27 F3d 562 Curley v. Standard Motor Products Incorporated

27 F.3d 562

Gladys CURLEY, Plaintiff-Appellee,

No. 93-2226.

United States Court of Appeals, Fourth Circuit.

Argued May 11, 1994.
Decided June 15, 1994.

NOTICE: Fourth Circuit I.O.P. 36.6 states that citation of unpublished dispositions is disfavored except for establishing res judicata, estoppel, or the law of the case and requires service of copies of cited unpublished dispositions of the Fourth Circuit.

Appeal from the United States District Court for the Eastern District of Virginia, at Richmond. James R. Spencer, District Judge. (CA-92-810-R)

Argued: Charles Richard Cranwell, Cranwell & Moore, Vinton, Va., for appellant.

David Raymond Simonsen, Jr., Richmond, Va., for appellee.

On Brief: Tyler M. Moore, Cranwell & Moore, Vinton, Va.,, for appellant.

Vicky A. Verwey, Richmond, Va., for appellee.



Before WILKINS, Circuit Judge, and SPROUSE and CHAPMAN, Senior Circuit Judges.



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Standard Motor Products, Inc. appeals the judgment of the district court entered in favor of Gladys Curley after a jury trial, awarding her compensatory and punitive damages on her claim, under 42 U.S.C. Secs. 1981 and 2000e, for unlawful discharge based on race.1 We affirm.


Curley, a black woman, was employed at Standard's distribution center in Disputanta, Virginia, in August 1989, and she was discharged on May 1, 1992. In the interval between her hire and discharge, Curley had received several promotions, the last of which was to the position held on the date of her discharge, that of a "team leader." According to Standard's evidence, she was fired because she advised another employee to slow down her production, which was a dischargeable offense under company policy. Curley's own testimony contradicted the testimony of the two company witnesses. She acknowledged that the disputed conversation took place but denied making the remarks which could be interpreted as suggestions to slow production. Curley also introduced evidence of a racially hostile work environment, which she claimed resulted from company policy and was the cause of her discharge. There was conflicting evidence concerning racist remarks by at least four of the seven white males in the hierarchy of individuals who supervised Curley's work. Witnesses testifying for Curley also related incidents describing general racial animus on the part of two supervisors involved in her discharge.


The jury was instructed on the standard for considering the issues of liability and damages, and neither party objected to the instructions. Included was an instruction on punitive damages proposed by Standard. The jury was also instructed to answer special interrogatories. In answer to one special interrogatory, the jury found that Standard "in discharging plaintiff Gladys Curley acted with malice or with reckless indifference to her right not to be discriminated against on the basis of her race." It ultimately returned a verdict of $46,000 for lost wages and benefits, $50,000 in other compensatory damages, and punitive damages in the amount of $750,000.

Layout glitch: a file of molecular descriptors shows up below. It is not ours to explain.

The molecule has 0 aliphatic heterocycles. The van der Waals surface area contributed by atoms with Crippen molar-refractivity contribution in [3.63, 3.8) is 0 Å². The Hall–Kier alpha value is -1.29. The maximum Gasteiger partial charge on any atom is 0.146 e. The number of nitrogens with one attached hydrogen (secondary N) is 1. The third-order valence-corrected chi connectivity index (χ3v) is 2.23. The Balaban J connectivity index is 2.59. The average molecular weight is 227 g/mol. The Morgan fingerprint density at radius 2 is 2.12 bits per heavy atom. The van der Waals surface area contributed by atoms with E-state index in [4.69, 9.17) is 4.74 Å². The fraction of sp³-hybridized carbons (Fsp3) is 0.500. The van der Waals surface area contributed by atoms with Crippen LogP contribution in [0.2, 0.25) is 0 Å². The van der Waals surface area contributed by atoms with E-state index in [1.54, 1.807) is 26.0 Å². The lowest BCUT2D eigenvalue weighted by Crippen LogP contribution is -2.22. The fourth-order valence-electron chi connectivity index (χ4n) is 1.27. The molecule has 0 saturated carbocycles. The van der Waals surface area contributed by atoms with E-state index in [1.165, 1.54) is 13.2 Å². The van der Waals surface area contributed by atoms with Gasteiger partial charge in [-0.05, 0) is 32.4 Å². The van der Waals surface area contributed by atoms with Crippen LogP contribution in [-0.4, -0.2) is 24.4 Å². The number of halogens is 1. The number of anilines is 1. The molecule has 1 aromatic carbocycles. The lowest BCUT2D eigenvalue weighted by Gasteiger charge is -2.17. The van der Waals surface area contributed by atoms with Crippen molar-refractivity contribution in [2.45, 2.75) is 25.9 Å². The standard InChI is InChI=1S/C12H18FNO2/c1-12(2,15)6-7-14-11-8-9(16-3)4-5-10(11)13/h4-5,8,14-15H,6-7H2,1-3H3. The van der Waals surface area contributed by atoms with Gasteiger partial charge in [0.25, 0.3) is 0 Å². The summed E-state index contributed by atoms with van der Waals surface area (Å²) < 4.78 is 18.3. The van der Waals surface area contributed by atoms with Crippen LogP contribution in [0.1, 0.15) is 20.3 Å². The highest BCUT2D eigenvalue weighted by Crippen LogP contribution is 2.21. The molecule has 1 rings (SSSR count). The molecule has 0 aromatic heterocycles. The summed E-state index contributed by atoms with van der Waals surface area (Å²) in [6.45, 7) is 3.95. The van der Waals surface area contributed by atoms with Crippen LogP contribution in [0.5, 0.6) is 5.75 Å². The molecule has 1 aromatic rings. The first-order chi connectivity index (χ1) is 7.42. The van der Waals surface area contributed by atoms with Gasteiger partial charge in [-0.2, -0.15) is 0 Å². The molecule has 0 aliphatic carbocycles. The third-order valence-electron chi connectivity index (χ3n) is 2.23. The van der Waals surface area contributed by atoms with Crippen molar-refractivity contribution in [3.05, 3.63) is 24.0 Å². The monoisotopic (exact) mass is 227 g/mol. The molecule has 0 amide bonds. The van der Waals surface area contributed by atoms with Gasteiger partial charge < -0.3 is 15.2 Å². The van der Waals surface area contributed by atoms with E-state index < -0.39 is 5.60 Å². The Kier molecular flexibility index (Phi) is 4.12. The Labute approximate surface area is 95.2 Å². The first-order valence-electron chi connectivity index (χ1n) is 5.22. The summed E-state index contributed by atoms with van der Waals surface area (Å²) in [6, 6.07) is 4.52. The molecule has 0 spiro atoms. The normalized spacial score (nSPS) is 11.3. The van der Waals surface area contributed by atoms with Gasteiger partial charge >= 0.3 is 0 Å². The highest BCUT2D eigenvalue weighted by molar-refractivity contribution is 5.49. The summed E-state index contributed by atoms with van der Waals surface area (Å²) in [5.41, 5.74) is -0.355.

Having failed to renew its motion for a directed verdict at the close of all the evidence, Standard was precluded from filing a post-trial motion for judgment as a matter of law. The principal question on appeal is whether the district court erred in denying Standard's motion for a new trial. We described the standard governing a district court's consideration of a motion for a new trial in Wyatt v. Interstate & Ocean Transp. Co., 623 F.2d 888, 891 (4th Cir.1980):


[A] motion for a new trial on the merits ... requires a review of the evidence under a different standard[than that applied to a motion for judgment as a matter of law]. Under Rule 59, F.R. Civ. P., a trial court may weigh the evidence and consider the credibility of the witnesses. Indeed, a trial judge has a duty to set aside a verdict and grant a new trial even though it is supported by substantial evidence,"if he is of the opinion that the verdict is against the clear weight of the evidence, or is based upon evidence which is false or will result in a miscarriage of justice...."


On review, we consider whether the district court abused its discretion in its resolution of the motion for a new trial. Klein v. Sears Roebuck & Co., 773 F.2d 1421, 1428 (4th Cir.1985).


Here, Standard's motion for a new trial was based primarily on objections which were foreclosed by its failure to object to the introduction of evidence, and its approval of, or failure to object to the court's instructions. On the record before it, the district court was of the opinion that the verdict was neither against the clear weight of the evidence nor based upon evidence which was false or would have resulted in the miscarriage of justice. On this record, we cannot say that the district court abused its discretion in not granting a new trial on the issue of liability. Likewise, considering the standard governing the award of punitive damages, the approved instructions in this case, and the evidence which the jury considered pursuant to both the evidentiary standard and the court's instructions, we are not persuaded that the district court abused its discretion in ruling that the damages awards were not excessive. We affirm based on the rationale of the district court's memorandum opinion of September 2, 1993, denying the motion for a new trial.


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The district court dismissed Curley's other charges of discrimination, and its rulings were not appealed